Corinne Knight, Broadcast IT, BSkyB, London, UK
A safety and logistics team in a large charity:
“Our new team is very diverse, and we wanted to find a way towards common ground, learn about each other and pick up useful communication skills.  We all agree that working with Judy helped us do all these things. We have applied the techniques to clarify our communications to good effect, both professionally within the organisation and in our personal lives.”
David Clamp, Head of Safety and International Operational Support, Raleigh International, London, UK
A remotely-based team in a large NGO:
“The biggest change is in proactivity. People are more effective, and clear about their priorities. We are all better at asking more thoughtful, better, productive questions that lead to clarity and to concrete actions. And ultimately, we’re happier, because things are managed in a coordinated way and get done.”
Mike Pejcic, Interpeace, Geneva, Switzerland

What’s My Work With Teams Based On?

Collaboration Dynamics is underpinned by the precision inquiry methodology Clean Language, devised by the late David Grove, and on later development by Caitlin Walker and others.

Clean Language:

  • Inherently values diversity and difference
  • Exploits on apparently-universal principles
  • Fits with modern “enabling” approaches to leadership
  • Works across cultures and in a wide variety of contexts
  • Uses metaphor – the atom of thought – to spark powerful conversations.

The Collaboration Dynamics teaching process is facilitative, collaborative and open, maximising engagement and minimising top-down, chalk-and-talk teaching. This ensures that learning goes beyond the level of theory and actually changes real-world behaviour.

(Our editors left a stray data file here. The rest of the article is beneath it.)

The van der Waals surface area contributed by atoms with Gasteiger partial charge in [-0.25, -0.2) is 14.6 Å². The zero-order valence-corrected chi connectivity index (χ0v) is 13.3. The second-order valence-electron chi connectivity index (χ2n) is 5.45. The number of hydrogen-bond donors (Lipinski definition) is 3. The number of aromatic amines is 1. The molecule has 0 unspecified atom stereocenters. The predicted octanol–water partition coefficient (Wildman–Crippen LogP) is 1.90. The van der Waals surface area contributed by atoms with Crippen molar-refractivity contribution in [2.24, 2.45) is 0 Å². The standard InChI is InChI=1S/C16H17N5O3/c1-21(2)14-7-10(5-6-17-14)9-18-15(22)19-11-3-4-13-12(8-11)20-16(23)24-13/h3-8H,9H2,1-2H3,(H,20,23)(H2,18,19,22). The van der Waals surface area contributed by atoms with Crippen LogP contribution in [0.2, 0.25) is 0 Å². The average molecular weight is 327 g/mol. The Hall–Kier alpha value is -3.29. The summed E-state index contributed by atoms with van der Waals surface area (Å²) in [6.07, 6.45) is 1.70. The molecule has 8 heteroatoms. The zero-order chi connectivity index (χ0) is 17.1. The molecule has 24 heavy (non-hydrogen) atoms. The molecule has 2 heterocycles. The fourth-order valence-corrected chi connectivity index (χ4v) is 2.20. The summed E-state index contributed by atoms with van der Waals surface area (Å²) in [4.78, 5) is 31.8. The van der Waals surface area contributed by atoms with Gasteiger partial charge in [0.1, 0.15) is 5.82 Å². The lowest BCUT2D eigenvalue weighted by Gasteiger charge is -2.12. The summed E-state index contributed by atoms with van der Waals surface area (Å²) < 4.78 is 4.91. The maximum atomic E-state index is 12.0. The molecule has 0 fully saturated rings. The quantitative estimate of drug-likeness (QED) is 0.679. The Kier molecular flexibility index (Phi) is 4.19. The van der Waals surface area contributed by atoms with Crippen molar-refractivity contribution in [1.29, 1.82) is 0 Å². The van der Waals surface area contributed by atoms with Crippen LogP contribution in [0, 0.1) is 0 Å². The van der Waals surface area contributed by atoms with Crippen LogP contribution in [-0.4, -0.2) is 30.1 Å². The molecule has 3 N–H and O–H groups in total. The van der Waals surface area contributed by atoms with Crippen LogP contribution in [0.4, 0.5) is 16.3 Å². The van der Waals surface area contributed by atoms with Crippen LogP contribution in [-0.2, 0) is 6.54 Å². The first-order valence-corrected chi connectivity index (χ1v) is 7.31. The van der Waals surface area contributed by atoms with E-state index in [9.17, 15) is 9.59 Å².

However, care is taken to provide clear signposts, especially in the early stages, reassuring those who may be less familiar with emergent approaches.

At the core of the process is series of activities, many of them involving work in pairs or threes. While the “taught” parts of the event will be in English, the small-group activities can be conducted either in English or a local language.

Logistics

For an in-person workshop (typically two days, divided by a week or so), we will need:

  • a circle of chairs (no tables)
  • enough space for pairs to spread out for activities
  • a flip chart and the ability to stick flip chart sheets to the walls
  • some sticky notes and marker pens.

For a series of remote video calls (typically six weekly 90-minute calls), each participant needs:

  • an internet-connected device
  • a webcam and headset
  • a quiet place to call from.

Work With Teams: Next Steps

If I can help you, or if you can introduce me to someone who could use my help, please contact me.

And if you have a question or comment which might improve this description, please post below!

  • The above reflects my personal preferences, experiences and focus. Lots of people do different kinds of work with teams, or work with a different kinds of team, using Clean Language. Lots of people do quite similar work in languages other than English. If you’d like my help to find them, again please contact me.

    1 Response to "My Work With Teams: Where’s The Value?"

    • Marko Ikonen

      According to Wiio’s laws, “Communication usually fails, except by accident”. https://en.wikipedia.org/wiki/Wiio%27s_laws 🙂

      That said, I think that the most tangible thing here is to reduce misunderstandings and conflicts. I’d say something like this (super short).

      “I help people to reduce misunderstandings and conflicts. In the business world, this leads to higher quality projects, faster development cycles and more satisfied customers, employees and partners. And what’s best, usually this can be achieved in one day.”

      Br,

      Marko